Clinical study of totally roller pumpless cardiopulmonary bypass system

Fumihiko Murakami, Akihiko Usui, Manabu Hiroura, Mitsuo Kawamura, Tomio Koyama, Mitsuya Murase

Research output: Contribution to journalReview articlepeer-review

13 Citations (Scopus)

Abstract

We have developed a low negative pressure vacuum suction system in which cardiotomy suction is performed by the negative pressure of the venous reservoir controlled by a vacuum controller. We have employed this vacuum suction system with a centrifugal pump as a totally roller pumpless cardiopulmonary bypass (CPB) system. In this study, the clinical availability and hemocompatibility of our totally roller pumpless CPB system were evaluated by a randomized prospective study. Thirty patients undergoing aortocoronary bypass grafting were assigned to the study. Data from seventeen patients treated with a totally roller pumpless CPB system were compared with data from 13 treated with a conventional roller pump CPB system. Totally roller pumpless CPB reduces hemolysis, showing lower plasma free hemoglobin levels (81.8 ± 25.0 versus 42.0 ± 16.3 at 30 min after CPB initiation, p < 0.05), higher plasma haptoglobin levels (37.8 ± 36.6 versus 77.2 ± 31.3 at 120 rain after CPB, p < 0.05), and lower blood lactate dehydrogenase (LDH) levels (1391 ± 497 versus 972 ± 187, p < 0.01) than those of CPB with a roller pump suction with no significant difference between platelet counts. Arterial blood oxygen tension after using a totally roller pumpless CPB system was slightly better than that with a roller pump (396 ± 48 versus 437 ± 43, p = 0.069); however, there was no significant difference in intubation times between groups. A totally roller pumpless CPB system provides sufficient biocompatibility for the blood to reduce hemolysis significantly and simplifies and miniaturizes the entire CPB system to achieve good visuality and handling for control as well.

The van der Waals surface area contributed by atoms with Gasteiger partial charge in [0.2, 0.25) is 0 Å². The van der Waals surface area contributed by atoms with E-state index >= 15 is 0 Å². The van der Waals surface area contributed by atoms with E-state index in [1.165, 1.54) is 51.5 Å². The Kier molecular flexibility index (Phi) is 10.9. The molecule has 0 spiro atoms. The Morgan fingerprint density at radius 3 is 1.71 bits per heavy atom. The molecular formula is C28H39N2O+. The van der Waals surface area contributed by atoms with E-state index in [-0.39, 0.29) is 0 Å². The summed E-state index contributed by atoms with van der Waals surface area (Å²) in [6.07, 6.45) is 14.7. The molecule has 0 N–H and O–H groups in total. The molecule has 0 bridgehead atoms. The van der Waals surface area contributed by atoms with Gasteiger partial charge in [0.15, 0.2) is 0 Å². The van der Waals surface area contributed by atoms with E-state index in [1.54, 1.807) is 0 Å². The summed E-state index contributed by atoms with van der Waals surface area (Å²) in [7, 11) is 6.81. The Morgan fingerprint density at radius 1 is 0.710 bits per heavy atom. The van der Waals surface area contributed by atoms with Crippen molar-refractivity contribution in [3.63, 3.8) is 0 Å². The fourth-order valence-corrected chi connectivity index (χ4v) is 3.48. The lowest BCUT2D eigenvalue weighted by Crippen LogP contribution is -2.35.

Original languageEnglish
Pages (from-to)803-807
Number of pages5
JournalArtificial Organs
Volume21
Issue number7
DOIs
Publication statusPublished - 1997
Externally publishedYes

All Science Journal Classification (ASJC) codes

  • Bioengineering
  • Medicine (miscellaneous)
  • Biomaterials
  • Biomedical Engineering

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